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dc.contributor.authorKumar, D.
dc.contributor.authorLisok, A.
dc.contributor.authorDahmane, E.
dc.date.accessioned2019-03-29T14:47:38Z
dc.date.available2019-03-29T14:47:38Z
dc.date.issued2019
dc.identifier.urihttps://www.scopus.com/inward/record.uri?eid=2-s2.0-85060855025&doi=10.1172%2fJCI122216&partnerID=40&md5=0e01ca87ec600363f7e1e39386eb90d0
dc.identifier.urihttp://hdl.handle.net/10713/8708
dc.description.abstractImmune checkpoint therapies have shown tremendous promise in cancer therapy. However, tools to assess their target engagement, and hence the ability to predict their efficacy, have been lacking. Here, we show that target engagement and tumor-residence kinetics of antibody therapeutics targeting programmed death ligand-1 (PD-L1) can be quantified noninvasively. In computational docking studies, we observed that PD-L1-targeted monoclonal antibodies (atezolizumab, avelumab, and durvalumab) and a high-affinity PD-L1-binding peptide, WL12, have common interaction sites on PD-L1. Using the peptide radiotracer [64Cu]WL12 in vivo, we employed positron emission tomography (PET) imaging and biodistribution studies in multiple xenograft models and demonstrated that variable PD-L1 expression and its saturation by atezolizumab, avelumab, and durvalumab can be quantified independently of biophysical properties and pharmacokinetics of antibodies. Next, we used [64Cu]WL12 to evaluate the impact of time and dose on the unoccupied fraction of tumor PD-L1 during treatment. These quantitative measures enabled, by mathematical modeling, prediction of antibody doses needed to achieve therapeutically effective occupancy (defined as >90%). Thus, we show that peptide-based PET is a promising tool for optimizing dose and therapeutic regimens employing PD-L1 checkpoint antibodies, and can be used for improving therapeutic efficacy. Copyright 2018 American Society for Clinical Investigation. All right reserved.en_US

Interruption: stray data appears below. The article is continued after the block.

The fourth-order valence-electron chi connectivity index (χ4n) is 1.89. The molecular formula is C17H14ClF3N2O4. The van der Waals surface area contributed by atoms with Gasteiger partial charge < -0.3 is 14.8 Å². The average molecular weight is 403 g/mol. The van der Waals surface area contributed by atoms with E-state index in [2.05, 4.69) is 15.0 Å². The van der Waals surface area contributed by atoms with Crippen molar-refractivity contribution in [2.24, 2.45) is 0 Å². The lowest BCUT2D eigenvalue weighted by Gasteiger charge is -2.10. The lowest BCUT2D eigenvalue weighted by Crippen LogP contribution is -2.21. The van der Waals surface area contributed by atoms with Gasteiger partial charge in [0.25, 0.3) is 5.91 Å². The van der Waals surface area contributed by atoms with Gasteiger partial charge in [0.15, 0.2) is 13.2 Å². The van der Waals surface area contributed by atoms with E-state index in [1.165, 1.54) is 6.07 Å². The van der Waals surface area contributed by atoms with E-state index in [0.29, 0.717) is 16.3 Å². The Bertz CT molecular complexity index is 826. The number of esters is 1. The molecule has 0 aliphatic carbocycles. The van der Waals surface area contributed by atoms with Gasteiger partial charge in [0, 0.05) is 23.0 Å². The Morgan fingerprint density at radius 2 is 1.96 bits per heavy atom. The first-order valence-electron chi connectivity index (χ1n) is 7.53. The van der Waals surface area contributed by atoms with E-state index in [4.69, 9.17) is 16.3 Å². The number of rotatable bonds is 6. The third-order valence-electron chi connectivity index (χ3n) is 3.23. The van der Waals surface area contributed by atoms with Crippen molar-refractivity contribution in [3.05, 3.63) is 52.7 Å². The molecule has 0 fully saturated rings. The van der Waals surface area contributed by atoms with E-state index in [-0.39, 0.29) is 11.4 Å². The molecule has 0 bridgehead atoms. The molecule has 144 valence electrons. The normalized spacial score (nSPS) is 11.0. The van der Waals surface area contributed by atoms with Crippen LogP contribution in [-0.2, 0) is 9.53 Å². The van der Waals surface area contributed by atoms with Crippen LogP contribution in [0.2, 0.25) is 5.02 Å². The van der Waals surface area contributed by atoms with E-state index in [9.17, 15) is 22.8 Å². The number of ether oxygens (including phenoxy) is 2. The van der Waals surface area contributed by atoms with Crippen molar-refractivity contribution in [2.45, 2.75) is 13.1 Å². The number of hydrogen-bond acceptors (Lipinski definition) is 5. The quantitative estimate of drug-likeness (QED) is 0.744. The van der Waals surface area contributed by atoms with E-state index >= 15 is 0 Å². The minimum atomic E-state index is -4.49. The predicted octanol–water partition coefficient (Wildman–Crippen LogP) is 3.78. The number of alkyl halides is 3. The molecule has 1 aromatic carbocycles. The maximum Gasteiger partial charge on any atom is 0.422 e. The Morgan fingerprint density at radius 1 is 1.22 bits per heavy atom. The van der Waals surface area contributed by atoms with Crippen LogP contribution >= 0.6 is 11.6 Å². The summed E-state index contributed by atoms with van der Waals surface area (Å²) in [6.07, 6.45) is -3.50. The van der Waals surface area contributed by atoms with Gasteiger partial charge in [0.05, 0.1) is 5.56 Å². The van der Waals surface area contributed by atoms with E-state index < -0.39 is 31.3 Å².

dc.description.sponsorshipWe would like thank the University of Wisconsin and Washington University Cyclotron teams for 64CuCl2 production. Funding for this study was provided by Allegheny Health Network-Johns Hopkins Cancer Research Fund (to SN), NIH 1R01CA236616 (to SN), and NIH P41EB024495 (to MGP). Core resources (flow cytometry, histology, and imaging) were supported by NIH P30CA006973.en_US
dc.description.urihttps://dx.doi.org/10.1172/JCI122216en_US
dc.language.isoen_USen_US
dc.publisherAmerican Society for Clinical Investigationen_US
dc.relation.ispartofJournal of Clinical Investigation
dc.subjectprogrammed death ligand-1en_US
dc.subjectpeptide-based PETen_US
dc.subjectdrug-target engagementen_US
dc.subjectimmune checkpoint therapeuticsen_US
dc.subject.lcshCancer--Treatmenten_US
dc.subject.meshPositron-Emission Tomographyen_US
dc.titlePeptide-based PET quantifies target engagement of PD-L1 therapeuticsen_US
dc.typeArticleen_US
dc.identifier.doi10.1172/JCI122216
dc.identifier.pmid30457978


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